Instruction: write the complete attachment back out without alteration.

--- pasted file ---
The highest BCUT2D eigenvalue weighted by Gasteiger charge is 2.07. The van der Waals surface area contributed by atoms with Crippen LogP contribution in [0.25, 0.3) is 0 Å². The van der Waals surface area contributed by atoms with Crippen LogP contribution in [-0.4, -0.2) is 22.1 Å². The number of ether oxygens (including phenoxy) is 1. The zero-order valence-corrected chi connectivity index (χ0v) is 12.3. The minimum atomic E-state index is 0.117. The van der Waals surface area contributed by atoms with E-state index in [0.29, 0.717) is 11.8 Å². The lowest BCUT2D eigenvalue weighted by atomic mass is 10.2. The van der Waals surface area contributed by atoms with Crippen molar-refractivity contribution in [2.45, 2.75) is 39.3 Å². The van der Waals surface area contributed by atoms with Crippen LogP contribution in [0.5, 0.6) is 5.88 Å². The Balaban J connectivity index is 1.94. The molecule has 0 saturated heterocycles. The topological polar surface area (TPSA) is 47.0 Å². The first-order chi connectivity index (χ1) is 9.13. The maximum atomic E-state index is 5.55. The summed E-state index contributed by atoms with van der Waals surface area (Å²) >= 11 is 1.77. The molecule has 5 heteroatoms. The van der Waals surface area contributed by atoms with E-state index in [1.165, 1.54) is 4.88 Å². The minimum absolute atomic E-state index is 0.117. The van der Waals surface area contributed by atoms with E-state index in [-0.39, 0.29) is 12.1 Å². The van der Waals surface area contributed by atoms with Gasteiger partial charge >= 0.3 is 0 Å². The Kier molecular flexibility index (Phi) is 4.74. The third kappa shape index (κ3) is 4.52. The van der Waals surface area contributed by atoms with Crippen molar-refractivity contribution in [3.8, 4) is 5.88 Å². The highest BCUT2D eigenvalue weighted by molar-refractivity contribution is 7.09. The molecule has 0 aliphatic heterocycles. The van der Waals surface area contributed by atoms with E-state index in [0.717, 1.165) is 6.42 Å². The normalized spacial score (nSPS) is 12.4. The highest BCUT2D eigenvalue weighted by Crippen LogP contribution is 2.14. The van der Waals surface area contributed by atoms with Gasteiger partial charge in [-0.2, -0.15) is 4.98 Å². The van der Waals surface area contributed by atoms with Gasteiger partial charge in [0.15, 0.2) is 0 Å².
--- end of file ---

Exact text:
The highest BCUT2D eigenvalue weighted by Gasteiger charge is 2.07. The van der Waals surface area contributed by atoms with Crippen LogP contribution in [0.25, 0.3) is 0 Å². The van der Waals surface area contributed by atoms with Crippen LogP contribution in [-0.4, -0.2) is 22.1 Å². The number of ether oxygens (including phenoxy) is 1. The zero-order valence-corrected chi connectivity index (χ0v) is 12.3. The minimum atomic E-state index is 0.117. The van der Waals surface area contributed by atoms with E-state index in [0.29, 0.717) is 11.8 Å². The lowest BCUT2D eigenvalue weighted by atomic mass is 10.2. The van der Waals surface area contributed by atoms with Crippen molar-refractivity contribution in [2.45, 2.75) is 39.3 Å². The van der Waals surface area contributed by atoms with Crippen LogP contribution in [0.5, 0.6) is 5.88 Å². The Balaban J connectivity index is 1.94. The molecule has 0 saturated heterocycles. The topological polar surface area (TPSA) is 47.0 Å². The first-order chi connectivity index (χ1) is 9.13. The maximum atomic E-state index is 5.55. The summed E-state index contributed by atoms with van der Waals surface area (Å²) >= 11 is 1.77. The molecule has 5 heteroatoms. The van der Waals surface area contributed by atoms with E-state index in [1.165, 1.54) is 4.88 Å². The minimum absolute atomic E-state index is 0.117. The van der Waals surface area contributed by atoms with E-state index in [-0.39, 0.29) is 12.1 Å². The van der Waals surface area contributed by atoms with Gasteiger partial charge >= 0.3 is 0 Å². The Kier molecular flexibility index (Phi) is 4.74. The third kappa shape index (κ3) is 4.52. The van der Waals surface area contributed by atoms with Crippen molar-refractivity contribution in [3.8, 4) is 5.88 Å². The highest BCUT2D eigenvalue weighted by molar-refractivity contribution is 7.09. The molecule has 0 aliphatic heterocycles. The van der Waals surface area contributed by atoms with E-state index in [0.717, 1.165) is 6.42 Å². The normalized spacial score (nSPS) is 12.4. The highest BCUT2D eigenvalue weighted by Crippen LogP contribution is 2.14. The van der Waals surface area contributed by atoms with Gasteiger partial charge in [-0.2, -0.15) is 4.98 Å². The van der Waals surface area contributed by atoms with Gasteiger partial charge in [0.15, 0.2) is 0 Å².